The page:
Like many of you, I’m sure, I read about the Supreme Court’s recent decision regarding the status of Jerusalem—or rather, about the status of the Holy City as far as United States passports are concerned—with a sense of uncertainty about how exactly to react, and not least of all because this is a personal issue for me: my oldest son was born in Jerusalem and, indeed, although my passport says that I was born in the United States (a country) and Joan’s says she was born in Canada (also a country), Max’s says he was born in Jerusalem (not a country).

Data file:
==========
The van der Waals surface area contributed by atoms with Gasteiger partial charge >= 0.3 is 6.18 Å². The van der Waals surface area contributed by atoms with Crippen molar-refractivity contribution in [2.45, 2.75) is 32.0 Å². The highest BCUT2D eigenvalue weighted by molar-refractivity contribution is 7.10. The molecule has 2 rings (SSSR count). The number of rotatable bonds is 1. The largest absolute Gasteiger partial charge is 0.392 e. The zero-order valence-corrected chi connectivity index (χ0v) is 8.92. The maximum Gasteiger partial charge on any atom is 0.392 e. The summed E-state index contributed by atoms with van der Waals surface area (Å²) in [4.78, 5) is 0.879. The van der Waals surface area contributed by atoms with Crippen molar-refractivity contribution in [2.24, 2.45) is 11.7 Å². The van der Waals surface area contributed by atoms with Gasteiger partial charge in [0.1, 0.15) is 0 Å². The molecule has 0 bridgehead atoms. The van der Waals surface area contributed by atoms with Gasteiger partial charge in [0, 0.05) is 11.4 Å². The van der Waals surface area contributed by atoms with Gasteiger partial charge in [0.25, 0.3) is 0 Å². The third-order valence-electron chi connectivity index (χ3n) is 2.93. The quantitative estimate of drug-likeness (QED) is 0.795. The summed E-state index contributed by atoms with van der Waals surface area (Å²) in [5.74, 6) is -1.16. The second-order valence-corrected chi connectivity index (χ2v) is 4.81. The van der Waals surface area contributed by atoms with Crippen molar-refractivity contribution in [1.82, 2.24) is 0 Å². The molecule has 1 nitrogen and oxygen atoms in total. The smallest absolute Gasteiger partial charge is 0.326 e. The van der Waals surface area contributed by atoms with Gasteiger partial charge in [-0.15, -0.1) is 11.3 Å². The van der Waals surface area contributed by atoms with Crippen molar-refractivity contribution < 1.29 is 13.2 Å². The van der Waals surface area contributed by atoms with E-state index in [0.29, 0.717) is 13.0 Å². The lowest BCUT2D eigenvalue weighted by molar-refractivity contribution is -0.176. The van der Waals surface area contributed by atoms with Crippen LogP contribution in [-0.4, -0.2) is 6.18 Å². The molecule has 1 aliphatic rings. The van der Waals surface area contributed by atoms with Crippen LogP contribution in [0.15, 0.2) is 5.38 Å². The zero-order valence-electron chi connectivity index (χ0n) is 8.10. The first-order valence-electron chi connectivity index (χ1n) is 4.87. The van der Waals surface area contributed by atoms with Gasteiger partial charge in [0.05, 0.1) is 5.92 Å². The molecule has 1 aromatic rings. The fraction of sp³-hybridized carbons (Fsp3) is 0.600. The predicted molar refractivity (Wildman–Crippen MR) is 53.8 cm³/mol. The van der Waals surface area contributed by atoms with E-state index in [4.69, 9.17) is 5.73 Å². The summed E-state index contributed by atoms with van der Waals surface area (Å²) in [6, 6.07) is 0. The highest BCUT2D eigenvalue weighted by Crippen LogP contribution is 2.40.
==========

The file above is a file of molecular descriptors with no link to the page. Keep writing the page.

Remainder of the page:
The hospital in which Max was born was indeed in Jerusalem: the Misgav Ladach Maternity Hospital was located on Chovshei Katamon Street in West Jerusalem in 1984, just half a block from the apartment we were living in at the time on Haportzim Street. (The hospital was originally located in the Old City, but moved to where it was in 1984 after the War of Independence ended with the Old City of Jerusalem remaining in Jordanian hands. It’s since moved to King Hezekiah Street, also in West Jerusalem.) And that specific building in which Max was born, later a synagogue and now a community center, is on property that has only been part of three jurisdictions since the sixteenth century. From 1516 until 1920, it was under the control of the Ottoman Turks. From 1920 to 1948, it was under the control of the British. And from 1948 until the present, it has been part of the State of Israel. All that being the case, you could reasonably ask why this is an issue at all.  It’s a good question!